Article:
All that remains is the question of how ethical it is to use the homes of innocent users as honeypots. In any case, no real harm is done; the robbers spot the ruse in time and call off the attack.
The captain of the thieves decides to take personal charge of the attack. He acquires 40 huge jars (a possible reference to .JAR — the Java ARchive file format), two filled with oil, the rest empty. The jars with oil are there to fool a superficial scan; the robbers hide in the empty ones.
With this cargo, he shows up at the house of Ali Baba. The plan is for the captain, disguised as an oil seller, to charm his way inside as a guest with the intention of releasing the robbers later, when everyone is asleep.
On the whole, this is a description of an infrastructure attack using malware hidden in containers. Because the scanners at the entrance do not check inside the containers, the threat sneaks through the security perimeter. The insider captain then activates the malware.
But Marjaneh again saves the day by overhearing a thief in one of the jars. She checks each container, determines which of them contain bandits, and then pours in boiling oil, thus eliminating the threat. In other words, even back then she had a tool for scanning the contents of containers. Our Kaspersky Hybrid Cloud Security solution has the same technology — only 1,500 years more up-to-date.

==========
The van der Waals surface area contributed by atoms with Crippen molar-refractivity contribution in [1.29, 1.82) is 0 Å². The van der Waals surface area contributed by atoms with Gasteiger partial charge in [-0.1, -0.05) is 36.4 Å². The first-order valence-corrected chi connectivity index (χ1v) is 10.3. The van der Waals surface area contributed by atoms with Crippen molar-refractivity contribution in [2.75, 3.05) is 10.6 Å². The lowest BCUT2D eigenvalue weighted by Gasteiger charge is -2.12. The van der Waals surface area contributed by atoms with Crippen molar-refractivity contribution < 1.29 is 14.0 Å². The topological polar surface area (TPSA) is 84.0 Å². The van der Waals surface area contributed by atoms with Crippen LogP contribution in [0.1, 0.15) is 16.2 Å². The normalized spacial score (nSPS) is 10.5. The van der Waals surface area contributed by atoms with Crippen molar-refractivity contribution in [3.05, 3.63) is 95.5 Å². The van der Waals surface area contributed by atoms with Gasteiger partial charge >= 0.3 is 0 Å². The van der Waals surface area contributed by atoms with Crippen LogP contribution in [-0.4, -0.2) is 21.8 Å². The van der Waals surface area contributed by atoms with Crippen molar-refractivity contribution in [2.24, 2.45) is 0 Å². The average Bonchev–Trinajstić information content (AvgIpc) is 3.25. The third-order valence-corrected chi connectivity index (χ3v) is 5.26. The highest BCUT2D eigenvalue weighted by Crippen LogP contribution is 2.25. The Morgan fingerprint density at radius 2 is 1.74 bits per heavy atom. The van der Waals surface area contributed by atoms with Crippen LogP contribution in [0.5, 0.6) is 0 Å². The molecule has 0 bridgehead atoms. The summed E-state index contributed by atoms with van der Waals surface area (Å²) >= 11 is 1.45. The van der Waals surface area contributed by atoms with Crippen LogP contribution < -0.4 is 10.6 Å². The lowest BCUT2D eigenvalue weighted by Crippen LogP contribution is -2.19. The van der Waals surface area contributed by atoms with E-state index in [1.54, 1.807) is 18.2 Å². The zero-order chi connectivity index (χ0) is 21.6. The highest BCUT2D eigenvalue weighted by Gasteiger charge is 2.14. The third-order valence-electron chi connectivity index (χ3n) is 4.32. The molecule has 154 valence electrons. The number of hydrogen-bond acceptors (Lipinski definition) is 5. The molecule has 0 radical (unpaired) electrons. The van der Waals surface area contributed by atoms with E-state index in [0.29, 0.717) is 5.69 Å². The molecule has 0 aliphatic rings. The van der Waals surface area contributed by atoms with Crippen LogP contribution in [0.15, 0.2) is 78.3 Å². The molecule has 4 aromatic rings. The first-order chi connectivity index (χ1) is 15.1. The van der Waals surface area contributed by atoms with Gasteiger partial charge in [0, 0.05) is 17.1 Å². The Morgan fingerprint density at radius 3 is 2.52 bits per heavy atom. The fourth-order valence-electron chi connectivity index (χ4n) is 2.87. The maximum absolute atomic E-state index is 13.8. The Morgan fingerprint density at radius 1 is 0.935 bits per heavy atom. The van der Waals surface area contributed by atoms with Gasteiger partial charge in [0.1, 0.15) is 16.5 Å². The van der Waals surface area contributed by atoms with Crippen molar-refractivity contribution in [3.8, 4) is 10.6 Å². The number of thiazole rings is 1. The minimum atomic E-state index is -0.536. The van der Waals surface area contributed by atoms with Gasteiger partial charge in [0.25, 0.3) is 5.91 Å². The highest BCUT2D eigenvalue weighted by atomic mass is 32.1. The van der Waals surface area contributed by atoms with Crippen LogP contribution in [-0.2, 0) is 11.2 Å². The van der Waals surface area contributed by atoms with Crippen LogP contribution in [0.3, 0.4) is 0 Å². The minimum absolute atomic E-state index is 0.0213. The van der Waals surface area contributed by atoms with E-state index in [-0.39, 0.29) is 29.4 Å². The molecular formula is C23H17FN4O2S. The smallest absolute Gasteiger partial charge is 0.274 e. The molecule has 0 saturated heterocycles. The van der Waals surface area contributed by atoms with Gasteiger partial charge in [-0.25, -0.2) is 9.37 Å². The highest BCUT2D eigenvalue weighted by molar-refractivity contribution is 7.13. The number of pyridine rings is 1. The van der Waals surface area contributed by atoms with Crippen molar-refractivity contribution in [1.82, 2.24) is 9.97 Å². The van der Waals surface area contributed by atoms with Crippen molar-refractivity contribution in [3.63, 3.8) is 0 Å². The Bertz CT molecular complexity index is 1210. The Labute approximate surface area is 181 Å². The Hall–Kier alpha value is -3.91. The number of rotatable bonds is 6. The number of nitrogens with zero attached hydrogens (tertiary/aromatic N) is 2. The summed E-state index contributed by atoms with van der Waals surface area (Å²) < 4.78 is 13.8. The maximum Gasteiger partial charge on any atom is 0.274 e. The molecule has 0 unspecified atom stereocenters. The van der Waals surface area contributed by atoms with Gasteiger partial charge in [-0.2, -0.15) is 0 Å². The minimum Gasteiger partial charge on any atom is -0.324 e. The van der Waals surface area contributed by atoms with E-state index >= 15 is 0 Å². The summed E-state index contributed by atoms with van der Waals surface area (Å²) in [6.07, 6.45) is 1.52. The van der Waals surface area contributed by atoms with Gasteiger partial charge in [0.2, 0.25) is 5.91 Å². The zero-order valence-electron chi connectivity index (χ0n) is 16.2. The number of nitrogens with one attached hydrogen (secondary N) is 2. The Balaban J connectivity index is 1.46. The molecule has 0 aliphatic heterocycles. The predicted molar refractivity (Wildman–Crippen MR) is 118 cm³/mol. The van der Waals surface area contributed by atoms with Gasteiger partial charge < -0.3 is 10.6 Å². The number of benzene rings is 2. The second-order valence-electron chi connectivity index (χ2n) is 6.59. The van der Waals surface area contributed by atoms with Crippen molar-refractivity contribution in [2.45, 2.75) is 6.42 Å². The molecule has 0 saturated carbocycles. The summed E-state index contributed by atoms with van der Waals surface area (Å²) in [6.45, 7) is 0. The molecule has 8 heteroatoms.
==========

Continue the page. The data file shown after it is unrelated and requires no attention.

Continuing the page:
In the end, justice prevails. The leader of the thieves is killed; Marjaneh marries Ali Baba’s son (who appears out of nowhere at the end of the tale); and Ali Baba remains the only one with the password to the treasure-filled cave.
The moral of the story
- When designing an authentication system, keep security in mind. Using a hard-coded password transmitted over an unencrypted channel without multifactor authentication is simply asking for trouble.
- Choose suppliers and subcontractors carefully. If possible, check their tools and services for vulnerabilities and malicious implants, and do not forget to have all parties sign nondisclosure agreements (NDAs).
- Use a security solution that scans the contents of containers when they are loaded to prevent malicious code from getting into your project from a compromised repository.